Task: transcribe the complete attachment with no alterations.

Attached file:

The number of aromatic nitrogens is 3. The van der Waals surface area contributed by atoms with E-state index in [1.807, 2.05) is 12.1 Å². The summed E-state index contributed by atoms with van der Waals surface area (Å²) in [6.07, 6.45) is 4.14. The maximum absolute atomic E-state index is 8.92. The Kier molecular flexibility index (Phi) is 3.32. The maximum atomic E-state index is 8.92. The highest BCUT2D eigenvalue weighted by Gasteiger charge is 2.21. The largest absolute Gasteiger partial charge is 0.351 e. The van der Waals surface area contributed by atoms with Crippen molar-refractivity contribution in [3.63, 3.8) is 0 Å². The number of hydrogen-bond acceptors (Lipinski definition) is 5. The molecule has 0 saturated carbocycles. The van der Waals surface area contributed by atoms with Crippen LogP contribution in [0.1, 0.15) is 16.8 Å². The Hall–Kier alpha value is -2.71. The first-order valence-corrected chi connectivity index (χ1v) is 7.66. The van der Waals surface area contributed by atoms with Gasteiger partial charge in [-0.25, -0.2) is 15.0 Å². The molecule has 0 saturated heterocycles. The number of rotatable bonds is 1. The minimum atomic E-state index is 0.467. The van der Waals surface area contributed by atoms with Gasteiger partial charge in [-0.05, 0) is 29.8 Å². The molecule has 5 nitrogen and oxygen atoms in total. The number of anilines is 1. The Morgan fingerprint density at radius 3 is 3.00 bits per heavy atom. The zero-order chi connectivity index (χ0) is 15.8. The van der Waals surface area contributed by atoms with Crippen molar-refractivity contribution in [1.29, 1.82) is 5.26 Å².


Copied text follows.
The number of aromatic nitrogens is 3. The van der Waals surface area contributed by atoms with E-state index in [1.807, 2.05) is 12.1 Å². The summed E-state index contributed by atoms with van der Waals surface area (Å²) in [6.07, 6.45) is 4.14. The maximum absolute atomic E-state index is 8.92. The Kier molecular flexibility index (Phi) is 3.32. The maximum atomic E-state index is 8.92. The highest BCUT2D eigenvalue weighted by Gasteiger charge is 2.21. The largest absolute Gasteiger partial charge is 0.351 e. The van der Waals surface area contributed by atoms with Crippen molar-refractivity contribution in [3.63, 3.8) is 0 Å². The number of hydrogen-bond acceptors (Lipinski definition) is 5. The molecule has 0 saturated carbocycles. The van der Waals surface area contributed by atoms with Crippen LogP contribution in [0.1, 0.15) is 16.8 Å². The Hall–Kier alpha value is -2.71. The first-order valence-corrected chi connectivity index (χ1v) is 7.66. The van der Waals surface area contributed by atoms with Gasteiger partial charge in [-0.25, -0.2) is 15.0 Å². The molecule has 0 saturated heterocycles. The number of rotatable bonds is 1. The minimum atomic E-state index is 0.467. The van der Waals surface area contributed by atoms with Gasteiger partial charge in [-0.05, 0) is 29.8 Å². The molecule has 5 nitrogen and oxygen atoms in total. The number of anilines is 1. The Morgan fingerprint density at radius 3 is 3.00 bits per heavy atom. The zero-order chi connectivity index (χ0) is 15.8. The van der Waals surface area contributed by atoms with Crippen molar-refractivity contribution in [1.29, 1.82) is 5.26 Å².